Common Kestrel (Male) 

We continued onto the airstrip, turning off into the bush shortly afterwards. We did a forty five minute round trip, and believe it or not, that Kestrel was the only bird we saw that evening.

On Tuesday afternoon, I had to go into Shinyanga on company business for Grant. William, the company driver and I arrived back home at 4.40pm. I had one final errand to run across the road at the tailors, which I did. Then I fed the pups who'd not seen their Bibi all day, and Michael and I gave them a few minutes' of play on the lawn. All the time, I thought I hope Grant doesn't want to go out birding tonight; I just felt too tired to anything else. 

He duly arrived home at about 5.15 and immediately asked if I'd like to go birding. Of course, I said yes! 

And was I glad we did go out. It's most relaxing to drive through the African bush with the sun going down behind us while we craned our necks for birds and wildlife. 

We saw several Dik-dik and a long column of ants stretching from the bush to the right of us across the road and into the left side bush. These were really weird - looking ants which I've sent off to Jez for Id'ing. I'll post about these, the dik-dik and some of the birds in Eileen's Saturday Critters' Party post. 

Around the next corner, I noticed an Ibis sunning itself in the last sun rays.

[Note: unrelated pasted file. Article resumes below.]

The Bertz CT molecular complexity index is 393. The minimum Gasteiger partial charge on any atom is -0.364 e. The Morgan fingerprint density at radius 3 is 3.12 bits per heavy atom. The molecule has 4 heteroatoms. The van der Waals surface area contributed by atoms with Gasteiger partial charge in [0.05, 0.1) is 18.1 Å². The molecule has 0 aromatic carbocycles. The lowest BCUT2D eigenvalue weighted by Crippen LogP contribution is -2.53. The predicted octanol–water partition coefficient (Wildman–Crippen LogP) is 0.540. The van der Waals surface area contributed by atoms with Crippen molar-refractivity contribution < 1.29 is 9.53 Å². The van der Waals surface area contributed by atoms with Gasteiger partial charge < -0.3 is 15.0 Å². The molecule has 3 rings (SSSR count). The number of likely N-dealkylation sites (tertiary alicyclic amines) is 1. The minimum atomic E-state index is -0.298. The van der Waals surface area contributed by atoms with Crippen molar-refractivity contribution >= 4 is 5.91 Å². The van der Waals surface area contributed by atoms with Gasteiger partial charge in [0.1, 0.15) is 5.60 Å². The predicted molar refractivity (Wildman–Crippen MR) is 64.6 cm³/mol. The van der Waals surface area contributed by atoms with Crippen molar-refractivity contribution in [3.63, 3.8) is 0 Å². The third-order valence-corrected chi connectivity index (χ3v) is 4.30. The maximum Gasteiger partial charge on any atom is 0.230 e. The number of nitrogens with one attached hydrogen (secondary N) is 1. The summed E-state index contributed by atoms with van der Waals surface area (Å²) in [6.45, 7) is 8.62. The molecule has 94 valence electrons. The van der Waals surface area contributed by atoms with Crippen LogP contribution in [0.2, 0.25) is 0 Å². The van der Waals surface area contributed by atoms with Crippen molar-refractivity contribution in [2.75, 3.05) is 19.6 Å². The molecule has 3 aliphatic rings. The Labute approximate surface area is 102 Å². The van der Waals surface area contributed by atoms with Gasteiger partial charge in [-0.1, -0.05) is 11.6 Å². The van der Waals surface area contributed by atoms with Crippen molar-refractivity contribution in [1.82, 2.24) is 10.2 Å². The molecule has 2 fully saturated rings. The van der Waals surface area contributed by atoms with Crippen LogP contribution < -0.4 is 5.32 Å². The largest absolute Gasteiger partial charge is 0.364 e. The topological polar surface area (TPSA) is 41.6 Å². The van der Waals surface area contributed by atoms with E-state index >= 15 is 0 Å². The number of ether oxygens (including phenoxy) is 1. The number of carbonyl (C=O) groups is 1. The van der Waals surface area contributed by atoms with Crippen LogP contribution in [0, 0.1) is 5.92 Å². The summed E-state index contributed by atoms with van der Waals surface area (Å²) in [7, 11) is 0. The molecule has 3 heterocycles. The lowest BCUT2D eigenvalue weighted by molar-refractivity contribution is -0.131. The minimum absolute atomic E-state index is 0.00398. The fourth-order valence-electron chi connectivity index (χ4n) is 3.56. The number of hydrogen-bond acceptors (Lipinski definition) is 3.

I love the way the sun caught its eye, and also that its standing on one leg 

While I focused on the Ibis another bird landed in a branch just below. 

Fifty meters along the road, Grant stopped below a dead tree. A small flock of Fork-tailed Drongos were hawking for the supper. Knowing that it was almost impossible to photograph these birds, I didn't focus my camera on them. Then Grant said he could see a smallish "yellow-flecked" bird in the same tree. I stood on the running board and with my camera resting on the car roof, I zoomed in on the bird.
Pearl-spotted Owlet!
While I snapped away the owl issued a short sharp "tshrrr" 

The Pearl-spotted Owlet is a small, long-tailed owl. It has no ear tufts and has white spotting on back and tail. It has two black "false eyes"  on its nape.
With the owlet facing left, and its left eye still visible, the one false eye is visible on the back of its neck (I only noticed the thin branch in front of the bird when I downloaded the photos)

Although owls in general are locally common in Africa, they are extremely hard to see, especially in daylight. We were extremely lucky (and as you can imagine, thrilled) to see this one last night. We often hear its call at night in or beyond our garden. Its a series of low hoots rising in pitch "tu,tu,tu,tu, tu", then a nanosecond's pause followed by piercing, down-slurred whistles: tseuu,tseuu,tseeuu" 

As mentioned above I managed to feed the pups their penultimate meal of the day just after five. I managed to take photos of some of them standing against the wire, with Princess licking them clean through the openings and others still eating. 
 Mvulana and Bibi stand against the wire the better to see Bibi (me) ! 
 Aw mam, can I have a kiss too?
 The pups really enjoy their solid meals now

I'm linking my post to Wild Bird Wednesday which can visit by clicking here

I wish you all a wonderful Wednesday!